Graham John Wright
NZ Herald story here
Parole Board decision documented here
Christchurch Star story here
A murderer who stabbed a woman 34 times, and was considered too dangerous for parole is being granted leave from prison to pursue a fresh relationship. Graham John Wright was sentenced to life imprisonment a decade ago for murdering his sister-in-law, Donna Wright, in her South New Brighton home.
He was refused parole in September last year. The Parole Board did not think Wright was safe to be released, considering his "original, appalling offences" and the need to be cautious in the public's interest. However, it has recommended temporary releases so he can develop his new relationship with a woman prison visitor "in a more natural surrounding".
The victim's family, which thought it had succeeded in keeping Wright behind bars for another year, was shocked to hear of the arrangement. "If he is not fit for release, why is he being allowed out for these visits?" said Wendy Finch, the victim's older sister. "Is it shagging rights? He still hasn't said sorry for what he has done."
Wright was given four hours leave on New Year's Eve. He is due to be released again tomorrow for six hours in Christchurch and Whitecliffs, central Canterbury. The board said temporary releases were about building bridges for reintegrating an offender into the community. "It would be unusual if someone who has spent a long time in prison and is working towards a release wasn't given temporary releases," said board spokesman Steve Rendle.
Petite, 28-year-old Donna Wright valiantly fought for her life on November 21, 1994, but it was not enough to fend off Wright's prolonged and frenzied attack. She was stabbed 34 times and battered about the head. The trail of blood showed the attack happened in four areas of her home. Her body was found by her 11-year-old son, who climbed through an open toilet window after arriving home from school to a locked front door just after 3pm.
Donna Wright split from her husband, Tony Wright, eight months before her murder. His ACC beneficiary brother, Graham Wright, was keen for the pair to reconcile. Graham Wright also had a brief relationship with Donna Wright earlier, having befriended her as a single parent. Tensions rose after her marriage break-up when she began a new relationship with another man. Wright denied murder and argued that he was provoked. Defence witnesses said he had mental health problems from chemical inhalation while boat-building.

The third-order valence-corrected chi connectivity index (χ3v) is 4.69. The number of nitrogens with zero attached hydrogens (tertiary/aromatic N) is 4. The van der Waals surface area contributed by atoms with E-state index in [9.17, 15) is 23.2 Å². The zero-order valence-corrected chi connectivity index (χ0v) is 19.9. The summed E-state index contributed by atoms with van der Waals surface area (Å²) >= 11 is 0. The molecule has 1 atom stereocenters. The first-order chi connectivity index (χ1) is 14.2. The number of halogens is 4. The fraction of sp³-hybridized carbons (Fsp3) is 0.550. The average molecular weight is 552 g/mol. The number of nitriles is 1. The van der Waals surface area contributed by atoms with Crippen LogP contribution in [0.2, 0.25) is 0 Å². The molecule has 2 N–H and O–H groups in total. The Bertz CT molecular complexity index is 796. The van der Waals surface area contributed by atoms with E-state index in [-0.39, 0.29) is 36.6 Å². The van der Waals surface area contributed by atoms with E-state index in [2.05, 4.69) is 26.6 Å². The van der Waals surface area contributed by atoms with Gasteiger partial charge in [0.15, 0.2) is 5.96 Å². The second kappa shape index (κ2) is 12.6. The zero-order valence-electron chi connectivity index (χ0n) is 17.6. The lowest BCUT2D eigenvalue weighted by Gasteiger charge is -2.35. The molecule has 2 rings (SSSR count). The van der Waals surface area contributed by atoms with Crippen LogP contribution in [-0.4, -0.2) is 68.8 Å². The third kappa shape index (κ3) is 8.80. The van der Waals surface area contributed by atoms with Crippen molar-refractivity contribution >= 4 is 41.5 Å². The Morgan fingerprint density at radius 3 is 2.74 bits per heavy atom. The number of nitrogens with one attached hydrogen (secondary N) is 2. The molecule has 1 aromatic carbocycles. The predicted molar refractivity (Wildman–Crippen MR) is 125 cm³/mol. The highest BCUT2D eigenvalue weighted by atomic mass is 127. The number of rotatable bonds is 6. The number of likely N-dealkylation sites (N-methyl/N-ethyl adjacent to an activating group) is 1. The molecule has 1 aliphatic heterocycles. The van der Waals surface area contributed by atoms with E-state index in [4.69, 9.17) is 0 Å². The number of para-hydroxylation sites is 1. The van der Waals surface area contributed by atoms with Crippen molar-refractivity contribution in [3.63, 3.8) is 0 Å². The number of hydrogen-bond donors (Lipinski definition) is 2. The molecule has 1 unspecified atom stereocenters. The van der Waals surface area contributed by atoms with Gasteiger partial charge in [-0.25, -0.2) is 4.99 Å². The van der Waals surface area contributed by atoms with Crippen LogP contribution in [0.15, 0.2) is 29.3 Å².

But a jury found him guilty within three hours of deliberation and he was sentenced to life imprisonment in December 1995. In prison, Wright has studied small business management and worked towards a National Certificate in Employment Skills. He learnt to operate a forklift and attended anger management and anti-violence programmes.
"He (Wright) has been living rent-free for 10 years, given three meals a day. He has had the best medical care one can receive," said Finch. "He has re-educated himself and now he has got a new woman in his life." But what galls the most are Wright's regular sessions with a psychologist since 1998, focused on stress management, moods, impulsive behaviour and lack of empathy. Finch said the family had struggled to get ongoing psychological help for her nephew, now 22, and his sister, 18.
"ACC has been unable to help as the children didn't witness the actual crime. Two children who come home and find their mother dead deserve some kind of help. The 22-year-old is still traumatised. He gets very angry and the next thing we're crying together because he misses his mum." ACC spokesman Fraser Folster said ACC could not fund trauma counselling for a "bad fright", such as finding a body. However, other agencies like Victim Support could.
Wright had been a fatherly figure to the children before he lashed out and killed their mother, said Finch. "Wright has taken everything from them and hasn't acknowledged what he has done, nor made any attempt to make amends to them. He has shown little or no remorse," she said. Finch told the parole board she had grave doubts that Wright had been rehabilitated and feared for the public's safety if he were released. Wright's parole bid was supported by his brother and new partner.
When the board rang with its decision, Finch was relieved Wright had been refused parole. It was not until the written decision arrived that she learned he would be allowed out to visit his partner. "To me they are releasing him. I don't understand it," said Finch. "We continue to suffer because of his actions. Not a day goes by that we don't think of Donna and what we have lost." Rendle said the board was aware of the distress felt by the victim's family, but the inmate was on the road to release and this was being done gradually.
"Establishing a sound and solid relationship with potential support people is a very important part of the reintegration process. It is logical to test that in a natural environment," Rendle said. Although the board made recommendations, the timing of temporary releases was decided by the Corrections Department.
National Party law and order spokesman Simon Power said the wishes of the victim's family should be paramount in this situation. "You are either safe to be released or you're not," he said. "The parole board's initial reaction was that he was not and so the justification for temporary release seems very thin indeed."
Date of Birth
1956 (D.O.B. is approximate)
Darfield / St Albans
Sentenced to life (ten years) in December 1995
Parole refused February 2010
However has already been granted temporary release periods
Has another hearing February 2011
Additional Photos & Files
Associated Media Links Victim's family angry murderer allowed out for love
OFFENCES / CONVICTIONS
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